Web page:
Asian markets swung between gains and losses as investors await the release of Chinese manufacturing data. China's official manufacturing purchasing manager's index (PMI) for May will be published on Sunday. Analysts are forecasting a slight rise from April's 50.4 to 50.6.
The Nikkei is down 0.3 per cent after data showed a slowdown in industrial production and household spending in April. However, consumer prices rose at their fastest pace for 23 years suggesting Japan is getting a grip on its deflation problem.
"The timelier Tokyo CPI showed that the pass-through of the higher tax continued in May: The headline measure leapt by another 0.5 per cent month-on-month. Looking ahead, the sharp fall in import price inflation points to a slowdown in consumer inflation in coming months, which should provide some relief to household's battered finances", said Marcel Thieliant, Japan economist at Capital Economics.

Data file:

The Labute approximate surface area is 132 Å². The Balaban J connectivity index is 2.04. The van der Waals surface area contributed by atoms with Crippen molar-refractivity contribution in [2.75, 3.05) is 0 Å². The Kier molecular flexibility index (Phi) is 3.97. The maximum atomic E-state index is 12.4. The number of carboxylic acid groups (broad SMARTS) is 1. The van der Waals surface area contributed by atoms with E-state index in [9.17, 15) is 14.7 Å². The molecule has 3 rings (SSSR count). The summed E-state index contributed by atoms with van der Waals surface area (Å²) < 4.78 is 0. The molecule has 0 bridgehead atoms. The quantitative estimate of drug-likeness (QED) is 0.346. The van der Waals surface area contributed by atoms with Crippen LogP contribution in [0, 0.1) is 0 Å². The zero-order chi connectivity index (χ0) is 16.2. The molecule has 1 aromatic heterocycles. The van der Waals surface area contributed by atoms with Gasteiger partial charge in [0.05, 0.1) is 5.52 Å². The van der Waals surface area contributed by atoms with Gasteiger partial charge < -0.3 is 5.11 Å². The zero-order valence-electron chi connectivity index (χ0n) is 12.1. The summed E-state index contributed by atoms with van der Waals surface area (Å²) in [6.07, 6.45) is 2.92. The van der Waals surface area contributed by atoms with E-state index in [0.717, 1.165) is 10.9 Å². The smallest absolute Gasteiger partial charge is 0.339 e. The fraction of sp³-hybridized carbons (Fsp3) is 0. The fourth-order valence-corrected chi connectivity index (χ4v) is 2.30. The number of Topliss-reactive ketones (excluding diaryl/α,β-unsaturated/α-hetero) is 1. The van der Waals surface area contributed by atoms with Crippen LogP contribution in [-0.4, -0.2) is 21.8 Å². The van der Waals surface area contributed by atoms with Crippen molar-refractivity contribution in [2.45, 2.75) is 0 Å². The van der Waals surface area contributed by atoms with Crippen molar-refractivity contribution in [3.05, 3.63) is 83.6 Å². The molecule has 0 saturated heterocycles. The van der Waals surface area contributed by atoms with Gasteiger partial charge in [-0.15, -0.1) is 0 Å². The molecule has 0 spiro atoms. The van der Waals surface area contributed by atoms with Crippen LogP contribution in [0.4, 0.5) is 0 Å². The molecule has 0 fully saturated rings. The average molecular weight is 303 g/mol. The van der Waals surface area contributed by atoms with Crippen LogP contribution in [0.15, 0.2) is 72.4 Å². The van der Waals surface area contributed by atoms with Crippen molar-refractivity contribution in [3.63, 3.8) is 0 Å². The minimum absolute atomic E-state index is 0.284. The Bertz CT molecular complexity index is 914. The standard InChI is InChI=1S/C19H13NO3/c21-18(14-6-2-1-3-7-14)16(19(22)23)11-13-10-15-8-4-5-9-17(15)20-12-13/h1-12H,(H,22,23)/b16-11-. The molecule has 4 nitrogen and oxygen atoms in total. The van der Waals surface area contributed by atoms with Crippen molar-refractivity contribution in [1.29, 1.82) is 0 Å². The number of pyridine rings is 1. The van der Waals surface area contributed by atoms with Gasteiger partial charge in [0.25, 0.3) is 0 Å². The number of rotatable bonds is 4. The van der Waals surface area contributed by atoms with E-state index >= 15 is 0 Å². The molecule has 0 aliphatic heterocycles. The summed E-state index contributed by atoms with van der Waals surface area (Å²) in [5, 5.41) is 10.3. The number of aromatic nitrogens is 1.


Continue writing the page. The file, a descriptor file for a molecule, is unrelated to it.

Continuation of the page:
The unemployment rate remained unchanged at 3.6 per cent but rising job vacancies should bring the number down further still.
Yesterday data showed US growth took a hit from the weather in the first quarter, with latest estimates showing a one per cent contraction at an annualised pace.
Economists were expecting a smaller decline of 0.5 per cent. This was the first contraction the economy's seen since 2011, and the second since the US emerged from recession six years ago. However, fewer Americans than forecast filed for unemployment benefit.